I have the following classification model (dogs vs cats):

def GetModel():
        oModel = nn.Sequential(
        nn.Identity(), #-- does nothing
        nn.Conv2d(3,   16,  3, bias=False, stride=2), nn.BatchNorm2d(16),  nn.ReLU(), nn.Dropout2d(0.1),
        nn.Conv2d(16,  32,  3, bias=False, stride=2), nn.BatchNorm2d(32),  nn.ReLU(), nn.Dropout2d(0.1),
        nn.Conv2d(32,  64,  3, bias=False, stride=2), nn.BatchNorm2d(64),  nn.ReLU(), nn.Dropout2d(0.1),        
        nn.Conv2d(64,  128,  3, bias=False, stride=2), nn.BatchNorm2d(128),  nn.ReLU(), nn.Dropout2d(0.1),        
        nn.Conv2d(128,  256,  3, bias=False, stride=2), nn.BatchNorm2d(256),  nn.ReLU(), nn.Dropout2d(0.1),        
        nn.Flatten          (),     
        nn.Linear           (256, 64),
        nn.Linear           (64, 2),        
    return oModel

I trained the model and visualize the feature maps (the conv2d layers) for a new input image:

Input image

feature maps: enter image description here

  1. What can we learn from the feature maps ?
  2. Can we say the last 2 Conv2D layers (layer3 & layer4) are not useful ? (because they are very noisy) ?
  3. Can we deduce what number of Conv2D layers that are sufficient ?

1 Answer 1


It is not a question of "noise", but rather granularity. Typically, first few Conv layers learn low-level features (e.g. corners, edges, …etc.), and as you go deeper, the network learns more high-level features (e.g. nose, eye, …etc.). I think you are more interested in Saliency maps, which reflect the importance of regions in the image in influencing the decision (i.e. the output of the model). This is meant to reflect how humans focus on certain aspects of images.

To deduce the number of optimal conv layers, you would need to use cross-validation. For example, you could try removing one layer at a time and see how the performance is affected. Typically, you would need choose the simplest model with highest empirical performance.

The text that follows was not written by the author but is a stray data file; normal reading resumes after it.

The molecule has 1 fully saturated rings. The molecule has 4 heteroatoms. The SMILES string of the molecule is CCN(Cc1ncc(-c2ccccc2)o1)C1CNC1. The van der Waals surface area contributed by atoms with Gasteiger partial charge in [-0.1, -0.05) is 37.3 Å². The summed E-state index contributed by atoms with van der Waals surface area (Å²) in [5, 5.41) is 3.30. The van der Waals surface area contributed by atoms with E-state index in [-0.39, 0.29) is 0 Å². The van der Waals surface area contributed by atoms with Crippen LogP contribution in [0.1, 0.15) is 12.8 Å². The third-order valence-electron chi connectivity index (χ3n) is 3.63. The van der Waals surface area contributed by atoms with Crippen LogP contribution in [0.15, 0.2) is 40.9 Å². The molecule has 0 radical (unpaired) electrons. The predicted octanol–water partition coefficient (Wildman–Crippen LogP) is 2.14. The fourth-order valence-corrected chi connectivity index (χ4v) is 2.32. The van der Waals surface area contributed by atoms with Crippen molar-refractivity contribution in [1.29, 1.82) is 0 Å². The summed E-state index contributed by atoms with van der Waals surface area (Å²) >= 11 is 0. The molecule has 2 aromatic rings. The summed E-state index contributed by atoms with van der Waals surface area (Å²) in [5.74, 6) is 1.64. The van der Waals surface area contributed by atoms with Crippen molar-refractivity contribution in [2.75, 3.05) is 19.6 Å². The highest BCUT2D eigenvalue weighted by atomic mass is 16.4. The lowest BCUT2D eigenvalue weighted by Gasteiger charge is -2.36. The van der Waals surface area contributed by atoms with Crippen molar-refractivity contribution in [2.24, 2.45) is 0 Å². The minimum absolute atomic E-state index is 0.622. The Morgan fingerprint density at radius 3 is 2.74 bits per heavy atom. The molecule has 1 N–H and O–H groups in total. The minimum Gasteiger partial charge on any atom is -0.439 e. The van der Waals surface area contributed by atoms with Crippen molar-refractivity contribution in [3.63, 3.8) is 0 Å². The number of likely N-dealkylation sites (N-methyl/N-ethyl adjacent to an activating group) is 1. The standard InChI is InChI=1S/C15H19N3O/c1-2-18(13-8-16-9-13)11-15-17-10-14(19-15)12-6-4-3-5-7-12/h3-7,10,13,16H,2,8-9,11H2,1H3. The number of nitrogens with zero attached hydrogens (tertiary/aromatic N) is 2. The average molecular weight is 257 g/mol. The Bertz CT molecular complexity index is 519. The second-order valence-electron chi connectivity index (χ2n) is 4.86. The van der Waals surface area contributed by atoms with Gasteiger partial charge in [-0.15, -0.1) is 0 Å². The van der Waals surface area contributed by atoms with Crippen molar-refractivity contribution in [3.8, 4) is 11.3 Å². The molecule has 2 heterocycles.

On a side note, I suggest you use, or at least get inspiration from, existing CNN architectures when designing your own CNN. There is virtually infinite ways to put your layers together, it's kind of like legos but with continuous numbers. This would save you time putting together a good-performing model faster.

  • $\begingroup$ How can we see that: "Conv layers learn low-level features (e.g. corners, edges, …etc.), and as you go deeper, the network learns more high-level features (e.g. nose, eye, …etc.)". How can I see the learned features at each CNN layer ? $\endgroup$ Jun 14, 2022 at 5:27
  • $\begingroup$ That's simply how CNNs work. Convolution is a fancy word for filtering. So you are basically filtering and pooling over and over. You can see this if you inspect the filtering outputs. You can check this demo poloclub.github.io/cnn-explainer. Another cool demo. cs.stanford.edu/people/karpathy/convnetjs/demo/mnist.html. You can find a more detailed article on this here towardsdatascience.com/… $\endgroup$ Jun 14, 2022 at 8:41

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